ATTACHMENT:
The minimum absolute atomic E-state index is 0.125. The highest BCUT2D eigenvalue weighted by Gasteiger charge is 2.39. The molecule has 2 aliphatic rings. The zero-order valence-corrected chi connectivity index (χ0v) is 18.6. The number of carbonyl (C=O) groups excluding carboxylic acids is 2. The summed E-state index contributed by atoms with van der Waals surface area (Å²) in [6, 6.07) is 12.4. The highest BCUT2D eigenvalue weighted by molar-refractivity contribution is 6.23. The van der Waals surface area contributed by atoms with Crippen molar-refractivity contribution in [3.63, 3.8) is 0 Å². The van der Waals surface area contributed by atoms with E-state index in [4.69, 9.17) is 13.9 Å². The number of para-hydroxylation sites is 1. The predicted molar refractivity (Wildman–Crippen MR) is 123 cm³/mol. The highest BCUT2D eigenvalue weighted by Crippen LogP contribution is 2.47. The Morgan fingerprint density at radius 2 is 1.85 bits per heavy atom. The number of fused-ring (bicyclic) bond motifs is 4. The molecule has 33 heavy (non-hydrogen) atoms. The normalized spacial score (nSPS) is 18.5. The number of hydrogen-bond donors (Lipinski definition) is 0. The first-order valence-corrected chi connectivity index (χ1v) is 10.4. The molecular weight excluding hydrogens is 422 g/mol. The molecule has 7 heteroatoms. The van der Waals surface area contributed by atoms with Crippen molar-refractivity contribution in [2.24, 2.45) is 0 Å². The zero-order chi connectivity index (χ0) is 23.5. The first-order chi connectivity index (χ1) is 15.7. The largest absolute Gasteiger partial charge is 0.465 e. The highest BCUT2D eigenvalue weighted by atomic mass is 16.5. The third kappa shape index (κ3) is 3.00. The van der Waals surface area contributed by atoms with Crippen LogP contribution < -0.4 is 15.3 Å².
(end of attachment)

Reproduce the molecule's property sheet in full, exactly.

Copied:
The minimum absolute atomic E-state index is 0.125. The highest BCUT2D eigenvalue weighted by Gasteiger charge is 2.39. The molecule has 2 aliphatic rings. The zero-order valence-corrected chi connectivity index (χ0v) is 18.6. The number of carbonyl (C=O) groups excluding carboxylic acids is 2. The summed E-state index contributed by atoms with van der Waals surface area (Å²) in [6, 6.07) is 12.4. The highest BCUT2D eigenvalue weighted by molar-refractivity contribution is 6.23. The van der Waals surface area contributed by atoms with Crippen molar-refractivity contribution in [3.63, 3.8) is 0 Å². The van der Waals surface area contributed by atoms with E-state index in [4.69, 9.17) is 13.9 Å². The number of para-hydroxylation sites is 1. The predicted molar refractivity (Wildman–Crippen MR) is 123 cm³/mol. The highest BCUT2D eigenvalue weighted by Crippen LogP contribution is 2.47. The Morgan fingerprint density at radius 2 is 1.85 bits per heavy atom. The number of fused-ring (bicyclic) bond motifs is 4. The molecule has 33 heavy (non-hydrogen) atoms. The normalized spacial score (nSPS) is 18.5. The number of hydrogen-bond donors (Lipinski definition) is 0. The first-order valence-corrected chi connectivity index (χ1v) is 10.4. The molecular weight excluding hydrogens is 422 g/mol. The molecule has 7 heteroatoms. The van der Waals surface area contributed by atoms with Crippen molar-refractivity contribution in [2.24, 2.45) is 0 Å². The zero-order chi connectivity index (χ0) is 23.5. The first-order chi connectivity index (χ1) is 15.7. The largest absolute Gasteiger partial charge is 0.465 e. The highest BCUT2D eigenvalue weighted by atomic mass is 16.5. The third kappa shape index (κ3) is 3.00. The van der Waals surface area contributed by atoms with Crippen LogP contribution < -0.4 is 15.3 Å².